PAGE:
Gov. Ralph Northam (Ned Oliver/Virginia Mercury - Dec. 11, 2018)

Gov. Ralph Northam has proposed a $2.1 billion increase to Virginia’s $117 billion budget passed earlier this year to support new education funding, broadband investment, cleaner waterways and making the earned income tax credit refundable for some taxpayers, among other spending hikes.

“We’re taking this opportunity to make investments that we’ve discussed for years,” Northam said when he presented his proposal to lawmakers Tuesday. “And we’re being responsible stewards of government, by putting money into reserves and budgeting for bills we can foresee, and some we can’t.”

But where is the money to pay for them coming from?

The changes will use revenue from conforming to new federal tax changes, a new internet sales tax and an increase in revenue unrelated to tax changes, said Secretary of Finance Aubrey Layne.

A Supreme Court case that requires online retailers to pay sales tax in states where the business isn’t physically located will net Virginia about $155 million more a year, budget staff estimated. A portion of it is earmarked for education funding.

Plus, the state has received more regular tax payments than originally estimated, mostly in the form of payroll taxes.

And thanks to federal tax reform, Virginia is expecting $594 million more this year and up to $980 million more in later years until some provisions of tax reform end.

Most of that money will fund one-time investments —- which can last for several years but aren’t permanent, like salaries — in broadband internet, water quality efforts and some educational funds.

Virginia Secretary of Finance Aubrey Layne speaks to reporters following an event to announce proposed school funding increases, including an additional 2 percent raise for teachers. (Ned Oliver/Virginia Mercury – Dec. 11, 2018)

The state doesn’t want to use most of the money from federal tax changes for recurring expenses because of the vulnerability of federal tax reform since Democrats took control of the U.S. House of Representatives, Layne said.

Many of those candidates said President Donald Trump’s tax reform benefited the wealthy and campaigned on repealing parts of the new law.

Northam’s proposal includes more than $660 million in permanent costs, including $87.6 million for teacher raises; $36 million for more school counselors; $9.7 million for Virginia’s preschool initiative; $20.7 million to support college financial-aid programs; $463 million for Medicaid; $24 million to provide more capacity and programs at state hospitals;  $2 million for eviction-diversion programs; $18.9 million for inmate health care; and $2.5 million to add 16 positions at the Department of Environmental Quality.

His proposal also includes one-time costs, which may be paid out over several years: $179 million for programs related to improving water quality, $80 million for school construction loans, $40 million for one-time state employee bonuses, $66 million for economic development projects like broadband and site preparation, $75 million for the Virginia Transportation Infrastructure Bank and $8 million for workforce development.

Republicans take aim at tax reform windfall

This year, the governor also wants to use $216 million of the $594 million from tax changes to make the earned-income tax fully refundable. The change would end in 2026 and only affect taxpayers who make less than $50,000 a year.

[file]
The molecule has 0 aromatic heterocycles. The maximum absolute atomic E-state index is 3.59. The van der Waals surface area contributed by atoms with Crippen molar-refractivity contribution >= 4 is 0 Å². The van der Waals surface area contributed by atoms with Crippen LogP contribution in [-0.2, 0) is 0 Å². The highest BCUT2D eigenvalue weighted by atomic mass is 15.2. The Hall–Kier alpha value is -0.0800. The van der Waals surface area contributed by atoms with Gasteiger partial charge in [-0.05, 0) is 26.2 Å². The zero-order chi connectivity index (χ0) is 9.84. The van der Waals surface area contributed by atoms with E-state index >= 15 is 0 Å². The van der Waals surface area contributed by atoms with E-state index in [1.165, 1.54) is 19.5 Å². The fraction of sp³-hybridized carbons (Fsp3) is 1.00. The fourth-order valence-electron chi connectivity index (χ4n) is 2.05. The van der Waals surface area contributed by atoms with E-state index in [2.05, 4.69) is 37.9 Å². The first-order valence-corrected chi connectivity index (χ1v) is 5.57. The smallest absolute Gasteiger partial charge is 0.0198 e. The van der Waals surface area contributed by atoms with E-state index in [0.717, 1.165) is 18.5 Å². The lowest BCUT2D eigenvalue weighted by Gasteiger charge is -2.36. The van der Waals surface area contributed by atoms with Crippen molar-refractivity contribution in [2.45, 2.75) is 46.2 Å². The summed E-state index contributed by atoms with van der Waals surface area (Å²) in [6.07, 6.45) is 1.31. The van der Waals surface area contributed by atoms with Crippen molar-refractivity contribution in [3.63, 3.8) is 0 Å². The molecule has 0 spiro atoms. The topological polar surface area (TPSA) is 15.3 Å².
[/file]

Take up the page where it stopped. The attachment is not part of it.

That’s been a point of contention for some Republican leaders, who see it as the middle class funding a break for low-income taxpayers.

“There’s no insensitivity to the low-income earners but there needs to be some sensitivity for the middle class,” said Sen. Tommy Norment, R-James City, co-chairman of the Senate Finance Committee.

There are about 30 changes in new federal tax policy that are landing the state more money, Layne said.

But if the state doesn’t “decouple” — allowing people to itemize their state taxes while taking the new, higher standard deduction at the federal level — then the majority of the $594 million in state revenue from tax reform is coming from money that isn’t refunded to middle-class taxpayers by way of writing off costs like mortgage payments on their state returns.

 

State Sen. Tommy Norment, R-James City.

The gap between the federal and state standard deduction now — an $18,000 difference for a couple filing jointly — means a family would need to have $24,000 in deductions to make it worth itemizing federally and on the state level.

For people who don’t have that much to itemize, but have more than the state’s standard deduction — $6,000 for a couple — they leave money on the table if they take advantage of the higher standard federal deduction.

“I don’t know where we start with a budget because we’re not going to assume the assumptions that (the governor) has that we’re going to have $600 million paid by Virginia taxpayers because of inaction by Virginia,” said Del. Chris Jones, R-Suffolk, chairman of the House Appropriations Committee.

Layne has said the state isn’t taking money from the middle-class or hiking their taxes, just forcing them to make a choice in how they file their taxes.

“This is an anomaly created by the Trump tax package that’s falling on Virginians because the people in Washington didn’t think it through carefully enough,” said Del. David Toscano, D-Charlottesville, House Democratic leader.

“This is not easy. Whether we want to take it to the next step, which might involve increasing the standard deduction … I think there will be a debate. But right now we haven’t heard anything about what the Republicans want to propose.”

Speaker of the House Kirk Cox, R-Colonial Heights, said Republicans will put forth a tax plan by the end of January.